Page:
- Young Vic
- 23rd–25th August
What is a play? Is it a tragedy or a comedy; a mere three-act narrative; or something more immersive and reflective? This is one of the fundamental questions pondered by the human company and, perhaps, the synthetic mind that featured in this live performance workshop. The stated goal of the production was to, over the course of the three nights that the show ran, develop a play written primarily by an artificially intelligent system — the eponymous AI. To this end, a company of self-dubbed writer, performer, and director-engineers take to the stage, armed with laptops and a Google doc, to interface with OpenAI’s GPT-3. Together they act out, discuss, and shape the machine-generated text into something worth watching.
The result is a foretelling experience of how invaluable human frailty and imagination is to a narrative experience. The AI system is, to its credit, articulate, lewd, and–not out of place in the London theatre scene–appears to have an uncanny penchant for writing about rape, destruction, and death. It is also, if we want to be blunt about it, pretty dumb. For all GPT-3’s ability to construct flowing and, at times, profound text; there is a subtle but unmistakable lack of contextual awareness that gives its responses a surreal and inhuman feel. “Give us a real limerick!” shouts a frustrated audience member. When a poet breaks the rules, it’s meaningful; when a machine does it, it’s wrong? With this in mind, it was the two writer-engineers, Chinonyerem Odimba (Chino) and Nina Segal, that captured my attention in a new way. Aside from the art of designing prompts in itself, Chino and Nina seemed to have a firm grasp and a hot take on how to make the most of this strange new tool through composition and curation.
As an AI researcher, I, like most in my field, am acutely familiar with the repetitive, engrossing, and fiddly process of interacting with “intelligent” systems. It is for this reason that it was fascinating to see both the writers engage with that same process but from an artistic and creative perspective; and with the far more informal, complex, and nuanced natural language — English. Centre stage, they both had the air of an early Victor Frankenstein, building a creation from their newfound insight into this new form of… life? Technically, GPT-3 is a machine that makes predictions; more specifically, predictions about what the next letter, word, or phrase in some text might be. Accordingly, there is a fine art to crafting useful prompts for GPT-3 to autocomplete, and a requirement for some creative consolidation of its output. And herein lies the true value of this production: the interactive and collaborative nature of the company on stage: machines and humans included. Tyrone Huggins, a performer-engineer, delivers an impassioned monologue from GPT-3 on free will; Simone Saunders finds a very raw and believable character in an apocalyptic tale; and all three, including the final 'performer-engineer' Waleed Akhtar, find something surreal and piquant as “The Beastmen”.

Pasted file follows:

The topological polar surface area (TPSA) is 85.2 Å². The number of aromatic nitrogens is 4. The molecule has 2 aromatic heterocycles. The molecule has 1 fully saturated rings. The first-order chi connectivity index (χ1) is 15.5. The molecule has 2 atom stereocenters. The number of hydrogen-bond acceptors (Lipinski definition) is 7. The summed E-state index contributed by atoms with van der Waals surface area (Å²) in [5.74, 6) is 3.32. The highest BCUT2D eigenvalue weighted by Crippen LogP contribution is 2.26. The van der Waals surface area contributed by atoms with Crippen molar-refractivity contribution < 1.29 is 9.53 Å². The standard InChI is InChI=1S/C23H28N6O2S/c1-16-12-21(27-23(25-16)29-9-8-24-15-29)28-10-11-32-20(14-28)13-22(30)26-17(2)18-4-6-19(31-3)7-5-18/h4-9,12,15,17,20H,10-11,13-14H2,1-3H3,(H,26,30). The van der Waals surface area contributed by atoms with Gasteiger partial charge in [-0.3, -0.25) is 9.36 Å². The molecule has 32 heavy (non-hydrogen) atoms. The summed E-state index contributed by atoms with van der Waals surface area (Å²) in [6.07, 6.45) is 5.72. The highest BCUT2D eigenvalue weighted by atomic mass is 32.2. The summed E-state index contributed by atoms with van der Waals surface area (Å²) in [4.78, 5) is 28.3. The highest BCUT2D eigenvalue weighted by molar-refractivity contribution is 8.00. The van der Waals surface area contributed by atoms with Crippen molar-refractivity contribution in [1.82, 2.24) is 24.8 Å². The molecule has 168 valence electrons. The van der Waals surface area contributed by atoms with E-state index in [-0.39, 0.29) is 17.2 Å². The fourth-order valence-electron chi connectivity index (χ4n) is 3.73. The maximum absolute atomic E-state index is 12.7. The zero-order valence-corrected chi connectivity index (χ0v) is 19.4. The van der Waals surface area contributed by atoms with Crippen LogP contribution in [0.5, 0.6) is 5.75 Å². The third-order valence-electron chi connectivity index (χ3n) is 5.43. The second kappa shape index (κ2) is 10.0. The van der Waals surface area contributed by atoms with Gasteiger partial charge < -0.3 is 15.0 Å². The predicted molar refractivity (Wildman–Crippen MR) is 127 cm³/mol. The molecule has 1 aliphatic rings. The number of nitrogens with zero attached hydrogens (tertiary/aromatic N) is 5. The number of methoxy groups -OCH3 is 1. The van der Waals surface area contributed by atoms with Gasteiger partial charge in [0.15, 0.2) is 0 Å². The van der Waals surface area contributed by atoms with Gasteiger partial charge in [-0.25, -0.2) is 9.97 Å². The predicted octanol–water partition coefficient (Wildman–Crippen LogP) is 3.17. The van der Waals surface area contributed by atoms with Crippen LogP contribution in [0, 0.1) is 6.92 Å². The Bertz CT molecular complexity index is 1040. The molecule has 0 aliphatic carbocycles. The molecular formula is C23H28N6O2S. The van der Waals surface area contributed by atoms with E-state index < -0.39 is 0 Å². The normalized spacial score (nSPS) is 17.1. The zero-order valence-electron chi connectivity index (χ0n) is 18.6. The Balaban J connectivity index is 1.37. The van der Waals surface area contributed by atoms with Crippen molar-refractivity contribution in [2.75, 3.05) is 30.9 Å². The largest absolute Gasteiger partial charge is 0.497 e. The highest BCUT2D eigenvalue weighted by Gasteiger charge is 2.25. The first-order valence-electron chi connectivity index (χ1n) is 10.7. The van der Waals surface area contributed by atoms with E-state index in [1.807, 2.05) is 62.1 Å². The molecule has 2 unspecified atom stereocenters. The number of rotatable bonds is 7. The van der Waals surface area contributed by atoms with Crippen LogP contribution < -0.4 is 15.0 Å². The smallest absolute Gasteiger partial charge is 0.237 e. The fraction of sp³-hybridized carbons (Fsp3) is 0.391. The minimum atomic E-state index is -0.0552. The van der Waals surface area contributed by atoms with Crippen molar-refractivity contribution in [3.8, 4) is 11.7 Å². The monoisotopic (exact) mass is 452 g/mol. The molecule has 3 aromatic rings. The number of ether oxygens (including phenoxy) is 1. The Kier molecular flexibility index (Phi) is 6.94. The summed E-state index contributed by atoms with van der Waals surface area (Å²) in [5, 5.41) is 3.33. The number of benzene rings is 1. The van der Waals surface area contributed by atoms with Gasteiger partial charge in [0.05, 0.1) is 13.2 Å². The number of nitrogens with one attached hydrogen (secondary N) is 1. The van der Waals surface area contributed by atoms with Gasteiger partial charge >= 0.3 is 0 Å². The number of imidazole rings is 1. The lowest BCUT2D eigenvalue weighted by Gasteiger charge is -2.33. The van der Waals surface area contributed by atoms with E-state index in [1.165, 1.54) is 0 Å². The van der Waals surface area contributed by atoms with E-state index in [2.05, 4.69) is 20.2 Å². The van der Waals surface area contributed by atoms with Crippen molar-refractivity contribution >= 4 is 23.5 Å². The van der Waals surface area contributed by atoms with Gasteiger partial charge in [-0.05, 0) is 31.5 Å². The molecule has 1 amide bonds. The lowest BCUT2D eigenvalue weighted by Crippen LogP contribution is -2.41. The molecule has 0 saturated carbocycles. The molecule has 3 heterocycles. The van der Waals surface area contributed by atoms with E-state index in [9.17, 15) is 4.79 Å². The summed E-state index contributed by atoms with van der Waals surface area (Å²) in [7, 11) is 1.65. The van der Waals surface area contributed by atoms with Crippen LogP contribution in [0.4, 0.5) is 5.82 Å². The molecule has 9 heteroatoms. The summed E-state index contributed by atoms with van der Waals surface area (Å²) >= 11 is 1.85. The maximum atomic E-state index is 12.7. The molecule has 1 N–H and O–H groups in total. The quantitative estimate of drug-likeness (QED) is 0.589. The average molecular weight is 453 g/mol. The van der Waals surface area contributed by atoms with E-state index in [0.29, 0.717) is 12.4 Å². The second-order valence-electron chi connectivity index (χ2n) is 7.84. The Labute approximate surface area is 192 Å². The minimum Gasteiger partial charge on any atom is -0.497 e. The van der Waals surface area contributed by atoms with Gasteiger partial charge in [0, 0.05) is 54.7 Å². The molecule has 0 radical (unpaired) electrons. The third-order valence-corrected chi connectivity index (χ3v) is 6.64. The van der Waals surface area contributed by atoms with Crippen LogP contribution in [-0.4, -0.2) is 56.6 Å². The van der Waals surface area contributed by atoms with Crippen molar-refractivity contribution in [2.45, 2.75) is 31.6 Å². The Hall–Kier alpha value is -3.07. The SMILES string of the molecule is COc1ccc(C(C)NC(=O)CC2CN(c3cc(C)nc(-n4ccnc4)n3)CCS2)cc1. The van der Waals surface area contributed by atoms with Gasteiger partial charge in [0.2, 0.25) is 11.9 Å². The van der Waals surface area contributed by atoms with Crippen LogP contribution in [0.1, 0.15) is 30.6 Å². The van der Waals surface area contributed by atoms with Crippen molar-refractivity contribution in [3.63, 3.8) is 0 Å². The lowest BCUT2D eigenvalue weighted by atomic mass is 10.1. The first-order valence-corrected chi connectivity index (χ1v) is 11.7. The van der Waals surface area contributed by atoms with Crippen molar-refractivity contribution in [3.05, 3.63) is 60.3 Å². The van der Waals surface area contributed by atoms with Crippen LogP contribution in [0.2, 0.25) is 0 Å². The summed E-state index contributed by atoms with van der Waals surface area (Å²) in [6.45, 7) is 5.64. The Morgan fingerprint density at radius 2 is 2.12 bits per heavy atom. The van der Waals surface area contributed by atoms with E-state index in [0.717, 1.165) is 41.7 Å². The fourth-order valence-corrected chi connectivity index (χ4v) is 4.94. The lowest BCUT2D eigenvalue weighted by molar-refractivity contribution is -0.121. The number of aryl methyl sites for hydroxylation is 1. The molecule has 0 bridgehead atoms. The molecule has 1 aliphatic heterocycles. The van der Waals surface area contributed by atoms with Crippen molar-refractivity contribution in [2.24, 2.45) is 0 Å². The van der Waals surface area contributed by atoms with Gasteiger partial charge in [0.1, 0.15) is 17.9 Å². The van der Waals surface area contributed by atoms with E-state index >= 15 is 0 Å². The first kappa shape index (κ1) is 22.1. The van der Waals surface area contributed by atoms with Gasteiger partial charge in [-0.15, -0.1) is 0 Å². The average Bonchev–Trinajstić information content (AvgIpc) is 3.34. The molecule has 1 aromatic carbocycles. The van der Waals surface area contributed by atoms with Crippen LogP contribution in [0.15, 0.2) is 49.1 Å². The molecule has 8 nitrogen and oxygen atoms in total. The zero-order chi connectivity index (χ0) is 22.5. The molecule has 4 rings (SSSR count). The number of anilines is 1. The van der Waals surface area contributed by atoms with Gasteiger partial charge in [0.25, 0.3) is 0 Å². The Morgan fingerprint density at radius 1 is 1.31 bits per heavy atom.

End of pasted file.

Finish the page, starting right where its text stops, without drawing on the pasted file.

When a poet breaks the rules, it’s meaningful; when a machine does it, it’s wrong?
A common theme in both this performance and contemporary AI research is the automated and, perhaps, undesirable learning of biases prevalent in input datasets. GPT-3 is based on the structure and content of a corpus of English text, what it spits out is invented, sure, but it is also fundamentally a snapshot of a reflection on our society. This phenomenon was most evident in the monologues generated by the system, and obvious biases in dialogical casting. Waleed as a terrorist, groundbreaking(!). I’m not convinced this company explored the issue in the best way; if the key is indeed to be found in the interaction between metal and mind then perhaps there is more to be explored in how we, now, can subvert, reinvent, and reclaim these stories. But it was amusing nonetheless that, amongst discussions of free will and determinism, and how GPT-3 is just a mirror of society, that the audience satisfies almost all expectations and requests a sexual limerick from the off.
Like any matter worth discussing, there are prescient philosophical issues that rise straight to the surface in the wake of this new play. Could something written by a machine be art? Are the machinations of silicon and metal really so different to their organic counterparts? Can one be an artist without a subjective experience of one’s own? There are no answers here, but it certainly feels as though it is the start of a long journey into a new type of theatre. I can’t help but feel that the real artistic magic in this production was in the composition; the piecing together of fragments generated by a monkey and a typewriter. For this, it is the generality, breadth, and sheer randomness that seems to be both required and only present in humans, at least for now. Magic has an awful habit of looking like science when we know how it works, I hope we can retain some of the trepidation and potentiality that filled the Young Vic this week as we see more technological changes in the whole theatre creation process.